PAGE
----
Veljo Tormis gratefully remembered in the National Library
Veljo Tormis and the National Library of Estonia go back a long way. The first concerts of the Library’s women’s choir began with the folk song „Laula kuni elad” (Sing till you live) which was arranged by Veljo Tormis and became the motto for the choir whose repertoire today contains nearly 30 songs by Tormis. To achieve the right sound of his modern musical handwriting, the choir has spent long hours rehearsing and listening to the singing of renowned masters to feel their emotions and message. The choir has experienced the power of songs written by Tormis on its many journeys, still remembering how the Italians and the French sang with utmost joy the Estonian folk song „Ühtelaulmine” (Singing together).
In January 1995 the choir had the honour to meet the Maestro in person during a rehearsal when he dedicated to the choir his „Viis eesti rahvatantsu naiskoorile” (Five Estonian Folk Dances for Women’s Choir). During his brief visit, the Maestro advised the singers how to understand folk songs, distinguish between musical characters and find the freedom in one’s own soul that is essential for singing the songs.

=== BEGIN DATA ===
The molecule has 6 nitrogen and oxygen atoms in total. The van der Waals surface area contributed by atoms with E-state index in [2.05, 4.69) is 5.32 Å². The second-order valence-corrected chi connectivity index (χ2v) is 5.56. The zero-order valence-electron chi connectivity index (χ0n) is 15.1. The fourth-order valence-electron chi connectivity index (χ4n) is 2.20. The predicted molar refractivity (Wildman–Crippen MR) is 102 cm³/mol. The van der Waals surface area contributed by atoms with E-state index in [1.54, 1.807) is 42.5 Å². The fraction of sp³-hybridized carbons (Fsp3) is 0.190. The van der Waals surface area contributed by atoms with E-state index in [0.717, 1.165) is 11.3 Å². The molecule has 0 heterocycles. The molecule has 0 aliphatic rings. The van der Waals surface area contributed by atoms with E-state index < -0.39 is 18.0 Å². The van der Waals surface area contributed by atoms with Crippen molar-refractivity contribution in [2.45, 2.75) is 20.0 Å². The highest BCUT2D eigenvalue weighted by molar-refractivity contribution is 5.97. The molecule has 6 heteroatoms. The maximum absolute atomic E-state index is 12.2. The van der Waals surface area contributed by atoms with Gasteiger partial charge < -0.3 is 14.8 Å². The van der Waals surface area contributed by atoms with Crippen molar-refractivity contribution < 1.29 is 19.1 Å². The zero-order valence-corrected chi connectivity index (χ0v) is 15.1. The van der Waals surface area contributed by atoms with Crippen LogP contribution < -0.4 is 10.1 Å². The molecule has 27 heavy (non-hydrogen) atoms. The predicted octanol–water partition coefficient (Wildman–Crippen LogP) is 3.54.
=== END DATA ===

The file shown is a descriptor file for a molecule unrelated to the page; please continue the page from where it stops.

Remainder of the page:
In 2008 the National Library’s choir got its very own runic song – Veljo Tormis chose and arranged a melody originating from Koeru in Central Estonia, words were written by Ülo Tedre. The choir has enjoyed singing it every year at the celebration of the Mother Tongue Day.
We are filled with gratitude for having the opportunity to share the time and music with the great Composer and Teacher.
The National Library is connected with Veljo Tormis also by his unique collection of folk music records, books and sheet music amounting to nearly 500 titles and available for use in the Music Reading Room. This collection offers to read books about Nordic shamanism and comparison of „Kalevala” with epics of other countries, to listen to Japanese, Hebrew or Indian music, explore the rhythms of native Indians or African and Arab countries, trying to find common elements in the ancient music of different countries. The collection also takes pride in the research works of outstanding Estonians - Jakob Hurt, Oskar Loorits, Juhan Zeiger, Herbert Tampere, Ingrid Rüütel and many others, addressing a wide range of topics from folk instuments to ancient ways of melting iron ore. Naturally, the music by Veljo Tormis on records and in sheet music is also represented.
Photo: Teet Malsroos